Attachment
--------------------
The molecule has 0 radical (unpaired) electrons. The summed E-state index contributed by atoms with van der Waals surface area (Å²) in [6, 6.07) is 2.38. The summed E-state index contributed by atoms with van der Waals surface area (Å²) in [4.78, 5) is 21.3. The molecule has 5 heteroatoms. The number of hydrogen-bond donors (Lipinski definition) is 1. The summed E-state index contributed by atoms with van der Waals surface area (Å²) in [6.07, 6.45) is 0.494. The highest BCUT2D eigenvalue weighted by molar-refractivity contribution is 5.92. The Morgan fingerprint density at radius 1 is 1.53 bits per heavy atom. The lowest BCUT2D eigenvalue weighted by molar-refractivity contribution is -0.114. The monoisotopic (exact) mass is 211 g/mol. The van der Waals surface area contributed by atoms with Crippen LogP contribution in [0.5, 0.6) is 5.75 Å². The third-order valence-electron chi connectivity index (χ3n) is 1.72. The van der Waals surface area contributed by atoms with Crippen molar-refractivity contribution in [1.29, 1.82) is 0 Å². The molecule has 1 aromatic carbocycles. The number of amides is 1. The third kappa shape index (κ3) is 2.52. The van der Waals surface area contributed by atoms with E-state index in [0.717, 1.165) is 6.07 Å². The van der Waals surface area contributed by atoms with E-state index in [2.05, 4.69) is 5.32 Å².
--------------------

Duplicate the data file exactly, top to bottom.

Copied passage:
The molecule has 0 radical (unpaired) electrons. The summed E-state index contributed by atoms with van der Waals surface area (Å²) in [6, 6.07) is 2.38. The summed E-state index contributed by atoms with van der Waals surface area (Å²) in [4.78, 5) is 21.3. The molecule has 5 heteroatoms. The number of hydrogen-bond donors (Lipinski definition) is 1. The summed E-state index contributed by atoms with van der Waals surface area (Å²) in [6.07, 6.45) is 0.494. The highest BCUT2D eigenvalue weighted by molar-refractivity contribution is 5.92. The Morgan fingerprint density at radius 1 is 1.53 bits per heavy atom. The lowest BCUT2D eigenvalue weighted by molar-refractivity contribution is -0.114. The monoisotopic (exact) mass is 211 g/mol. The van der Waals surface area contributed by atoms with Crippen LogP contribution in [0.5, 0.6) is 5.75 Å². The third-order valence-electron chi connectivity index (χ3n) is 1.72. The van der Waals surface area contributed by atoms with Crippen molar-refractivity contribution in [1.29, 1.82) is 0 Å². The molecule has 1 aromatic carbocycles. The number of amides is 1. The third kappa shape index (κ3) is 2.52. The van der Waals surface area contributed by atoms with E-state index in [0.717, 1.165) is 6.07 Å². The van der Waals surface area contributed by atoms with E-state index in [2.05, 4.69) is 5.32 Å².